After revitalising the south-coast hardcore breakbeat scene in the last 18 months, Brighton club Calling The Hardcore is making its presence further felt with a limited edition DJ-friendly compilation album. Released this November, Calling The Hardcore – Volume 1 brings together luminaries from the resurgent scene. Mixing legends in with the hottest new talent, this triple-disc set packs bangers from artists like Ellis Dee to Damage Inc, and Ron Wells to Brighton’s own TRY UNITY.

To celebrate the release of the new project, we hooked up with a couple its stars, to find out where this perennial scene is going and what keeps those ravers returning.


CTHC - Ellie DeeELLIS DEE

Rocking clubs, arenas and warehouses since the start of the acid house scene in 1988. Releasing countless big tunes under the Ellis Dee Project moniker, tracks like Rock to the Max and Desire are still considered classics even now. His style and tastes have evolved with the scene. Now he’s gone almost full circle and landed back in the realm of breakbeat hardcore, unleashing phat rolling beats to an ever appreciative crowd.

How did your involvement in the new compilation come about?

Well, a mate of mine called DJ Spider who is friends with Sammy from CTH, and also plays for him put us in touch. We had a good old chat on the phone, Sammy told me about the club and the ethos of the whole of what he is doing for the scene and I was impressed with his dedication to everything. We set a date for me to play and even though it’s a small intimate crowd the night was up there with most of the events that I’d played at for the year, There were a host of local talent playing too that held the crowd in the palms of their hands as well as my old mate Vinyl Vera who took it to another level.

Apart from your own, what’s the stand-out moment on the album?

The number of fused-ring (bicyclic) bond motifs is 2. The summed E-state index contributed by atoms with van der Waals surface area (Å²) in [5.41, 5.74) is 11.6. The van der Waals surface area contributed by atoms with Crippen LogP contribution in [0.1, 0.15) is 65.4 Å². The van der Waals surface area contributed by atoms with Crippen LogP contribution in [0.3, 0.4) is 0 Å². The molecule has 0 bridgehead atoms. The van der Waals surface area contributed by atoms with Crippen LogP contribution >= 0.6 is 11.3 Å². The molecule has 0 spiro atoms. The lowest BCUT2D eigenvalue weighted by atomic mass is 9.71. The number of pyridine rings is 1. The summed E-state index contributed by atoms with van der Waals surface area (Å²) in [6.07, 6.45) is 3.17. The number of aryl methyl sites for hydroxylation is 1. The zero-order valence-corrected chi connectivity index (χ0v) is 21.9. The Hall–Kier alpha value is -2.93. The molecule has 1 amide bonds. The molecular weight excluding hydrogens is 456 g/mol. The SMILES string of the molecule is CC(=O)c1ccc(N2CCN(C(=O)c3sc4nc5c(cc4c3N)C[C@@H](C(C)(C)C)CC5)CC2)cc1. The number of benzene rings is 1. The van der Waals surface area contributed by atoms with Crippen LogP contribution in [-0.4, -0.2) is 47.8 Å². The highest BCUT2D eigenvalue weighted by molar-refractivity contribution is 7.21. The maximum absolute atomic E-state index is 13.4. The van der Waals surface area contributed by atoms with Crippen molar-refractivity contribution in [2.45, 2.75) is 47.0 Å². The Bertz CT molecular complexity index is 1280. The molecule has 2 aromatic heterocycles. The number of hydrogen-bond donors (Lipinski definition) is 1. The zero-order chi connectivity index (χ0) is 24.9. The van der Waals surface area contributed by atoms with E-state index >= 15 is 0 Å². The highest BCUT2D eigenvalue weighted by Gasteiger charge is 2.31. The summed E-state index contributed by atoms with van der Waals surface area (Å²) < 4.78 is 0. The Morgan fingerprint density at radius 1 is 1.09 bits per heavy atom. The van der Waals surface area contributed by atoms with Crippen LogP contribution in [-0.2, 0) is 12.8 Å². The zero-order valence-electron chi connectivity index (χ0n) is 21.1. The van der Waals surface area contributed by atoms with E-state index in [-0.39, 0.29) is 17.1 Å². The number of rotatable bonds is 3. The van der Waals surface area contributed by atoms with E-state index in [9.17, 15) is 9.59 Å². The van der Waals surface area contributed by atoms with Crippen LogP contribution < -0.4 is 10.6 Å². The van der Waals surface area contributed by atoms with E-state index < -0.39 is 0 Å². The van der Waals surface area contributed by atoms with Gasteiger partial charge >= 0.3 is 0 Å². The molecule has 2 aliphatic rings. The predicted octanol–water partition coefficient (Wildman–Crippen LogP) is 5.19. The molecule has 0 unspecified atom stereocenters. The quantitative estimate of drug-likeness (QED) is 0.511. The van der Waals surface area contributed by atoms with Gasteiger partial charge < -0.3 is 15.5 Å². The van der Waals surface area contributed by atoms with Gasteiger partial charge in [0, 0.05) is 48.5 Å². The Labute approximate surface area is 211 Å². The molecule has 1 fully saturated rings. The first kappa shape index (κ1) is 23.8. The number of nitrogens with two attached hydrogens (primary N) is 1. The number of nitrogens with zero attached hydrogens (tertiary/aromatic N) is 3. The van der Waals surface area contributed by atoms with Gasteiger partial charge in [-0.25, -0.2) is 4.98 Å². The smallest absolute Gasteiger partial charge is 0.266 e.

Ron’s (Wells) track on there is a work of art as always. Well produced and a bit more easier on the ear for us “oldies” on the album. Mind Elevation is a nice roller that takes me back to 92/3 in the days of the Eclipse in Coventry. It’s one of those tunes that once you’ve smashed in to your set with your first one or two that you play you put this one on to let everyone know you’re rolling your sleeves up and going in.

I was going to review the rest of the equally fine tracks on the album, but I doubt if you have enough space. They will all do damage when played at the appropriate times in club.

While the original rave scene has always had an impact on electronic music, why do you think it’s enjoying a modern authentic revival?

There’s a few reasons I think. A lot of the original crowd that probably no longer go out clubbing, due to having families and other commitments, now go to a lot of the festivals. For those people the music and times that they had will hold a lot of great memories for them and to get the chance to relive some of those moments are priceless.

For the younger crowd that are now getting in to the music it’s the first time they have experienced it, so to them it’s a whole new sound just like it was for the older generation. And so, the cycle begins again.

Has changing technology affected production styles on this reinvigorated scene?

Most definitely, it a good way and sometimes not so good. What you have to remember is that producers of my era had to learn all the equipment for themselves, so it was a steep learning curve for us all – not like it is nowadays where you can just instantly look up a million YouTube tutorials online of what your trying to achieve. My first sampler had eight seconds sampling time so we would speed up a record to 45 that was originally at 33 if we were taking samples from it then slow it down in the sampler to save space There were no “VST’s” in those days and a good sound module would set you back around £700 compared to something nowadays that would cost you £50 and would have five times as many sounds. Saying all that it did make us more creative. Nowadays, I may be looking for one more sound to finish off a track and after looking through hundreds of sounds I might say “I can’t find something that fits!!!”. When people ask me nowadays what equipment we used to make tunes with back in the day I say “hammers and chisels!”

What makes the contemporary hardcore breaks boom stand apart from the heritage circuits we’re getting with other styles?

I’m not sure if ‘stand apart’ is the right term – I just think that ‘Hardcore’ just as much as any other genre has a place in the world of music. It’s always been a scene that people know to be friendly as well as fun and for the older generation it holds lots of fond memories.

Is Hardcore’s ethos of ‘Peace, Love and Unity’ more vital than ever in these challenging and divisive times?